• David was sent with refreshments and to make sure his brothers were all right. No one knew this would be Goliath's last day, nor David would be a hero. While David was there, he left the food with the keeper of the supplies and ran to the battle lines where his brothers were.
  • As the brothers talked, the Philistine giant, Goliath, came forward and shouted his usual defiance in a loud cry across the ravine. David heard it, yet had never seen this giant or heard his challenge before.
  • The Israelis ran from Goliath in great fear.
  • David wasn't impressed nor intimidated.
Did David think, "No one talks that way about the God of Israel? Why is everyone running away?"

Isn't it interesting how hindsight gives a lot of insight? Have you ever faced a Goliath, and then three days later you look back and said, "Man, I wish I'd done such and such?" That's hindsight perspective...and it's usually infallible! When you look back you always know a better way, but at the time it happens you sort of shoot from the hip. Unless you're a David.  (Swindoll)


David asks a question rather strange,(so I think), "What will be done for the man who kills this Philistine, and takes away the reproach from Israel?"
The reward offered by Saul is:
  • great riches,
  • his daughter's hand in marriage,
  • and his father's house exemption from paying taxes. (verse 25)
Do you see between the lines? This chicken of a king, Saul, is enticing his soldiers to kill the giant for him. However, even all those incentives were not enough to motivate any man.

Then David gets down to the point, and asks, "For who is this uncircumcised Philistine, that he should defy the armies of the living God?"   (verse 26b)

Remember that Goliath's challenge was for Israel to choose a man to come down to fight him, back in verse 8? So David asked if anyone had seen this man who is coming up. (verse 25)

In his book, David, A Story of Passion and Destiny, Charles Swindoll explains:
Goliath has now crossed the ravine at the base of the valley and is coming up Israel's side. If you tolerate a Goliath, he'll take over your territory. He'll move into your camp. He'll take your thoughts that normally ought to be on God, and he'll put them on himself. That's why you can't afford to tolerate giants; you kill them.

All right folks, there we have it, plain and simple-destroy, kill, get rid of those giants that taunt us. Got any giants defeating your joy, your love, your confidence as a child of the King, Jesus?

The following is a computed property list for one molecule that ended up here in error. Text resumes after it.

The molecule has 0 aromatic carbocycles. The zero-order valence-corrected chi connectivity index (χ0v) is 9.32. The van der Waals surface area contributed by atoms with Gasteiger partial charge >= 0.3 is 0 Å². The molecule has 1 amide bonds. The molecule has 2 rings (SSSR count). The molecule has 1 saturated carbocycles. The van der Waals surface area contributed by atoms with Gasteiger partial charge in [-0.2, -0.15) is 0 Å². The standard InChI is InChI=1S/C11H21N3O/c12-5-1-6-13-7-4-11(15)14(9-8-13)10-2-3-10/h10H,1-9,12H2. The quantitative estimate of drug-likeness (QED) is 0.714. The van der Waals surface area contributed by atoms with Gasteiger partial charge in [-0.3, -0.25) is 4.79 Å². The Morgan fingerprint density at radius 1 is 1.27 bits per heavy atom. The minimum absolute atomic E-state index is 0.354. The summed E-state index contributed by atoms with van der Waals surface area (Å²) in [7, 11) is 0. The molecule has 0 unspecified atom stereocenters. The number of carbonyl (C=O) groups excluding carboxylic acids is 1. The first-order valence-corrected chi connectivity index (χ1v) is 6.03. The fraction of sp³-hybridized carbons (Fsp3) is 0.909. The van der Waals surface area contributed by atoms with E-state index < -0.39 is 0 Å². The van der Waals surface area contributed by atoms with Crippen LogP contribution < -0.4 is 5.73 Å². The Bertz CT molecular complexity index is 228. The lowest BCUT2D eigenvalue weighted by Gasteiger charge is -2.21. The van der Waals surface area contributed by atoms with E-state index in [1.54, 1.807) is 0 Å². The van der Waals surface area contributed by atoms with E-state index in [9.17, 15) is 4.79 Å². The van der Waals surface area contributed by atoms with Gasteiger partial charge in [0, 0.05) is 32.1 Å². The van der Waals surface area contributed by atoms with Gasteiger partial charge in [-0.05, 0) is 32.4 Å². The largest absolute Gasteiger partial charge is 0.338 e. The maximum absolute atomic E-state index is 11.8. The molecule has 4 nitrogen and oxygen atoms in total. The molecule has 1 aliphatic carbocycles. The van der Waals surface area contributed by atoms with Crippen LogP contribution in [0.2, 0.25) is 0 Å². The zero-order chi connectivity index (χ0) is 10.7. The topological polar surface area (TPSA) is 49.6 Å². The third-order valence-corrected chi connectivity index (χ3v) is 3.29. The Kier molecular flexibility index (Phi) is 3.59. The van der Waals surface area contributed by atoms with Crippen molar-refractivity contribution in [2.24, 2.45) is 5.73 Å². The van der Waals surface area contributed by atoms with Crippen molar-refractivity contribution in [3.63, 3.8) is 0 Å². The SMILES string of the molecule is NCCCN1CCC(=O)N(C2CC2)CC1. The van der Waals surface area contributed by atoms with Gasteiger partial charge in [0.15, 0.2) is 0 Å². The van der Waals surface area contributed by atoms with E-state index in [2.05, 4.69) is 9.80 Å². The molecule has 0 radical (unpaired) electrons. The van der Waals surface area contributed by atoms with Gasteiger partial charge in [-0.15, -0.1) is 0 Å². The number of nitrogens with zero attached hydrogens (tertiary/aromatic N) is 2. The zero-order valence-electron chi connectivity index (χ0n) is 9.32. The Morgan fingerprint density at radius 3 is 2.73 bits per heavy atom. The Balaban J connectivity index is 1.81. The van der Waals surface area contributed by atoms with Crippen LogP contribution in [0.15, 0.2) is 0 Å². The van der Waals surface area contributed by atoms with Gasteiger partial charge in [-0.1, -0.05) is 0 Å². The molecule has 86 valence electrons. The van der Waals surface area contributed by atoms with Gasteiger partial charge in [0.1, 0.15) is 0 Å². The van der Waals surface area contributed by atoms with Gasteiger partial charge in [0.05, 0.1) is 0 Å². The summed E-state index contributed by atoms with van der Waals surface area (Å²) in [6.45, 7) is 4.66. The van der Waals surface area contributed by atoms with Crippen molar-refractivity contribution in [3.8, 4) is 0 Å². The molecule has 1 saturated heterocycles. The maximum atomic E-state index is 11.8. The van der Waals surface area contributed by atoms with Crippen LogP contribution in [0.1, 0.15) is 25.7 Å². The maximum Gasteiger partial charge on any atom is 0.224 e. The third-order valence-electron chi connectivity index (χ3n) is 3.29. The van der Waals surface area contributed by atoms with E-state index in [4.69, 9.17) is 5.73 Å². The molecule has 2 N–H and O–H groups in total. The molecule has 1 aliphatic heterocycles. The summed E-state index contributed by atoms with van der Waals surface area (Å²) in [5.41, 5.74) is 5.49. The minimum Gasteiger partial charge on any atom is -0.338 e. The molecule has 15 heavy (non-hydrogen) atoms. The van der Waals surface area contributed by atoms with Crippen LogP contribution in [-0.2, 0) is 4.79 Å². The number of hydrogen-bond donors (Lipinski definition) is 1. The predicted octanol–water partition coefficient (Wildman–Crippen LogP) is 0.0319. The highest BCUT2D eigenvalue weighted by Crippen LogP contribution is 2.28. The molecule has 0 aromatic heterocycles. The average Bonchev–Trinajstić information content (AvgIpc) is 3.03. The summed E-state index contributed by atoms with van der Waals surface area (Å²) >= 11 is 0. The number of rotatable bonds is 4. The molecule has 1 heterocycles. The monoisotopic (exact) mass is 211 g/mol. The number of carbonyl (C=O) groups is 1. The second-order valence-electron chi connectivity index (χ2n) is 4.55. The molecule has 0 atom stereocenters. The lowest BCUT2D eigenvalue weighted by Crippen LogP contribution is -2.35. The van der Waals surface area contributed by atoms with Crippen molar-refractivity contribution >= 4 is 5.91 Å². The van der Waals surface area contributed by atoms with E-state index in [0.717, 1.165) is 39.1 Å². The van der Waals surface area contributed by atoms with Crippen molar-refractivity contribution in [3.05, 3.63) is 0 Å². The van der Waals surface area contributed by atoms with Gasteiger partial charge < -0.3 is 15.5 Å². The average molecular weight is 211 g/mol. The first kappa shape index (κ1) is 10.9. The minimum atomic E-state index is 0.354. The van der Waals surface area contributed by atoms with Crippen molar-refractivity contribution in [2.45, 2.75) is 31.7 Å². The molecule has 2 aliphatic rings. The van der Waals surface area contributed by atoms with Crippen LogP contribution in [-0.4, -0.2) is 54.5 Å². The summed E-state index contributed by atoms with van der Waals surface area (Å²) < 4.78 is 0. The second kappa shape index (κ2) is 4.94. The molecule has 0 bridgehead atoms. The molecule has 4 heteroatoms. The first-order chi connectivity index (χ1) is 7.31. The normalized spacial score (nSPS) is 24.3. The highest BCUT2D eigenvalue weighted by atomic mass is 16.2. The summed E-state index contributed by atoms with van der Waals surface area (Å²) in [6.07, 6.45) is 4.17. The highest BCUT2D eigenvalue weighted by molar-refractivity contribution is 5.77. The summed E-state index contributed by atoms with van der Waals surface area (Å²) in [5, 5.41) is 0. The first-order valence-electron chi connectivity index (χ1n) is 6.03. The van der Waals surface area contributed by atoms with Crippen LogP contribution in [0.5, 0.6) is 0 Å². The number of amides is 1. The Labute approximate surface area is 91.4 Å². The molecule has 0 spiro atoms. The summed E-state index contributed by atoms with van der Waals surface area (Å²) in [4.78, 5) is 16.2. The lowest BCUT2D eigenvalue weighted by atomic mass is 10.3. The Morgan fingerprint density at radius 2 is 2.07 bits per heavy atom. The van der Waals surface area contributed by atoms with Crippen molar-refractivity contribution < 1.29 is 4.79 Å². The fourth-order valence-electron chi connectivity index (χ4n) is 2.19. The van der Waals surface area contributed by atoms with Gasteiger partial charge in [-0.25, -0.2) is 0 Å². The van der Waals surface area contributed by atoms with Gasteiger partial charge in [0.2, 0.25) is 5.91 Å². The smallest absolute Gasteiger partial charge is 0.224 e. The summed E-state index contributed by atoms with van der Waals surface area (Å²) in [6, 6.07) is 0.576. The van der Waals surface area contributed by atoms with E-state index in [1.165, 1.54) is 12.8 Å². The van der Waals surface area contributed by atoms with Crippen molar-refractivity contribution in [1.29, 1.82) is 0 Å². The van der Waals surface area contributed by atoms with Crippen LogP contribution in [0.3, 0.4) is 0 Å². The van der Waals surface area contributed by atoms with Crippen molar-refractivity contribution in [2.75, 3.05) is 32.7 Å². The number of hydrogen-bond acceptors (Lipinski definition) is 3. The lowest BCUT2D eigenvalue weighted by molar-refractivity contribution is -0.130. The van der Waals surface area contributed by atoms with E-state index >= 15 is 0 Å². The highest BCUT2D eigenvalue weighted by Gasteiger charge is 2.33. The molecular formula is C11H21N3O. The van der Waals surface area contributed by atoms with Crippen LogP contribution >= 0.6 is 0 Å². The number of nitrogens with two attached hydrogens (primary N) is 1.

It's time we Christians take back our family, our reputation, our church, our nation from Satan and let Jesus reign as King.

I'm referring to those giants of temptations, sin, lust, adultery, porn, materialism, pride that attack our minds and hearts, which draw us away from serving our God.


Surrender to Almighty God, El Shaddai, and His reigning in my heart.

Recognize the giants who attack and want to run my life.

Stand against those giants in my life in Jesus' name.

Friday, October 9, 2015

That Intimidating Giant

O. T. #611  "That Intimidating Giant"
October 9, 2015
1 Samuel 17
And there went out a champion out of the camp of the Philistines, named Goliath, of Gath, whose height was six cubits and a span. 1 Samuel 17:4


I can let the silliest little things grow in my life and become that intimidating giant. Fear comes in various forms, doesn't it? I fear the unknown about situations.  Most of those things don't even happen, so they say. Yet, I find myself dwelling on them, day after day, and throughout the day. Anyone with me? Worry, worry.Then a word in a song yelled at me-RELEASE. If only I would learn: to God I release, I would have more peace. So that is going to be my word to live by the rest of this year and next year. Release for peace. Give it to God to work out. Take it all Jesus. I surrender it. Now that is quite an assignment! Are you with me?

Before we get into this story, which actually happened, let's review.
When Israel had first approached the Promised Land, most of the Israelites had been afraid to enter because of the giants living there (Num. 13:32-33). (Joshua and Caleb were the only spies to say they could capture the land. Others focused on the giants in the land, not their giant God.) King Og needed a bed 13 feet long (Deut. 3:11). (Life Application Study Bible)